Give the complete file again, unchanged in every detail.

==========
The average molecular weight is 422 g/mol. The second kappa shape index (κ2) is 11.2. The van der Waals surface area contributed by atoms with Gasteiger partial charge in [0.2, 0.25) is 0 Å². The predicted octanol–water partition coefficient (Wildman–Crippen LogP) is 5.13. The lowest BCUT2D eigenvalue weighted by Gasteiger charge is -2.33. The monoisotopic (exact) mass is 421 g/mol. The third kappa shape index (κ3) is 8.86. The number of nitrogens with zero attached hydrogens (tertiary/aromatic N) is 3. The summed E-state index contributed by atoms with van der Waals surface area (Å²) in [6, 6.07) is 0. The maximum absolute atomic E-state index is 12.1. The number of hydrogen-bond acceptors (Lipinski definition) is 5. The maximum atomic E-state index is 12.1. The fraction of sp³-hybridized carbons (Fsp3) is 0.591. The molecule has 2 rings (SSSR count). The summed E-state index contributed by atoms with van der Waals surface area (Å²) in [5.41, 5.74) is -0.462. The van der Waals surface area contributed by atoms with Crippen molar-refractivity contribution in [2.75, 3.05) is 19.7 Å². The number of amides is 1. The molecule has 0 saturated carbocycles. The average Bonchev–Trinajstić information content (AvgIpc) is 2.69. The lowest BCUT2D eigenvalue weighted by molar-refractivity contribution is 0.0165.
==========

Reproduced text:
The average molecular weight is 422 g/mol. The second kappa shape index (κ2) is 11.2. The van der Waals surface area contributed by atoms with Gasteiger partial charge in [0.2, 0.25) is 0 Å². The predicted octanol–water partition coefficient (Wildman–Crippen LogP) is 5.13. The lowest BCUT2D eigenvalue weighted by Gasteiger charge is -2.33. The monoisotopic (exact) mass is 421 g/mol. The third kappa shape index (κ3) is 8.86. The number of nitrogens with zero attached hydrogens (tertiary/aromatic N) is 3. The summed E-state index contributed by atoms with van der Waals surface area (Å²) in [6, 6.07) is 0. The maximum absolute atomic E-state index is 12.1. The number of hydrogen-bond acceptors (Lipinski definition) is 5. The maximum atomic E-state index is 12.1. The fraction of sp³-hybridized carbons (Fsp3) is 0.591. The molecule has 2 rings (SSSR count). The summed E-state index contributed by atoms with van der Waals surface area (Å²) in [5.41, 5.74) is -0.462. The van der Waals surface area contributed by atoms with Crippen molar-refractivity contribution in [2.75, 3.05) is 19.7 Å². The number of amides is 1. The molecule has 0 saturated carbocycles. The average Bonchev–Trinajstić information content (AvgIpc) is 2.69. The lowest BCUT2D eigenvalue weighted by molar-refractivity contribution is 0.0165.